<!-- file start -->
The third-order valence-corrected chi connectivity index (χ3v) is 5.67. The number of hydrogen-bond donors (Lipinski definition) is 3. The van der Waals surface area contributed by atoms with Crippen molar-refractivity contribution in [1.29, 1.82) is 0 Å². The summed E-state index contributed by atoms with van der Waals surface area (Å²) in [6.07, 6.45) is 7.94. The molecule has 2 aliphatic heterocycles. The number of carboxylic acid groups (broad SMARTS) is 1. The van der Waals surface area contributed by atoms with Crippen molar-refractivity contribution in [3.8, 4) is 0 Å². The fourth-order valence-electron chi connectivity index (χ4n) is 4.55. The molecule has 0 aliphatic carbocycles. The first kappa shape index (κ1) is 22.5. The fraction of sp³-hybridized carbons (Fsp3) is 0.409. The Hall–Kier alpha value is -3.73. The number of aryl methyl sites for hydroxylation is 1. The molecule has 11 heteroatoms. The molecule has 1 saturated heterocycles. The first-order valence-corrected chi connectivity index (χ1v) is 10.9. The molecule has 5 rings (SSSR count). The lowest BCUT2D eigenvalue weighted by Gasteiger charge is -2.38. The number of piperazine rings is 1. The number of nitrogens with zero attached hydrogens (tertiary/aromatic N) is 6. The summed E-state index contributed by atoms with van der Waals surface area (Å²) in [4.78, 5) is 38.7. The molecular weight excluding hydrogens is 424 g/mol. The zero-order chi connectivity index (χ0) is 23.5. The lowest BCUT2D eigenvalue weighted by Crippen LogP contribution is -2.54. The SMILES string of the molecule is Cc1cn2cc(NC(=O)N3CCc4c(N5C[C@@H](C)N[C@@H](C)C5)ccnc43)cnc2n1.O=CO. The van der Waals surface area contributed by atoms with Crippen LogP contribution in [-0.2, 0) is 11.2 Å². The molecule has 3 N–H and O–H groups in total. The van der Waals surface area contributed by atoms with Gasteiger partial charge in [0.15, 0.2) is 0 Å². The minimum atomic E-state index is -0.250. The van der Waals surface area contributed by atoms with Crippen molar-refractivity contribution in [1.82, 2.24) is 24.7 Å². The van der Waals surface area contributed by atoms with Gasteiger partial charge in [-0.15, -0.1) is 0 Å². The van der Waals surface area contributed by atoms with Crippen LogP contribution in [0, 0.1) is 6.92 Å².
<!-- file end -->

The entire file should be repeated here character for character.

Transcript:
The third-order valence-corrected chi connectivity index (χ3v) is 5.67. The number of hydrogen-bond donors (Lipinski definition) is 3. The van der Waals surface area contributed by atoms with Crippen molar-refractivity contribution in [1.29, 1.82) is 0 Å². The summed E-state index contributed by atoms with van der Waals surface area (Å²) in [6.07, 6.45) is 7.94. The molecule has 2 aliphatic heterocycles. The number of carboxylic acid groups (broad SMARTS) is 1. The van der Waals surface area contributed by atoms with Crippen molar-refractivity contribution in [3.8, 4) is 0 Å². The fourth-order valence-electron chi connectivity index (χ4n) is 4.55. The molecule has 0 aliphatic carbocycles. The first kappa shape index (κ1) is 22.5. The fraction of sp³-hybridized carbons (Fsp3) is 0.409. The Hall–Kier alpha value is -3.73. The number of aryl methyl sites for hydroxylation is 1. The molecule has 11 heteroatoms. The molecule has 1 saturated heterocycles. The first-order valence-corrected chi connectivity index (χ1v) is 10.9. The molecule has 5 rings (SSSR count). The lowest BCUT2D eigenvalue weighted by Gasteiger charge is -2.38. The number of piperazine rings is 1. The number of nitrogens with zero attached hydrogens (tertiary/aromatic N) is 6. The summed E-state index contributed by atoms with van der Waals surface area (Å²) in [4.78, 5) is 38.7. The molecular weight excluding hydrogens is 424 g/mol. The zero-order chi connectivity index (χ0) is 23.5. The lowest BCUT2D eigenvalue weighted by Crippen LogP contribution is -2.54. The SMILES string of the molecule is Cc1cn2cc(NC(=O)N3CCc4c(N5C[C@@H](C)N[C@@H](C)C5)ccnc43)cnc2n1.O=CO. The van der Waals surface area contributed by atoms with Crippen LogP contribution in [-0.2, 0) is 11.2 Å². The molecule has 3 N–H and O–H groups in total. The van der Waals surface area contributed by atoms with Gasteiger partial charge in [0.15, 0.2) is 0 Å². The minimum atomic E-state index is -0.250. The van der Waals surface area contributed by atoms with Crippen molar-refractivity contribution in [1.82, 2.24) is 24.7 Å². The van der Waals surface area contributed by atoms with Gasteiger partial charge in [-0.15, -0.1) is 0 Å². The van der Waals surface area contributed by atoms with Crippen LogP contribution in [0, 0.1) is 6.92 Å².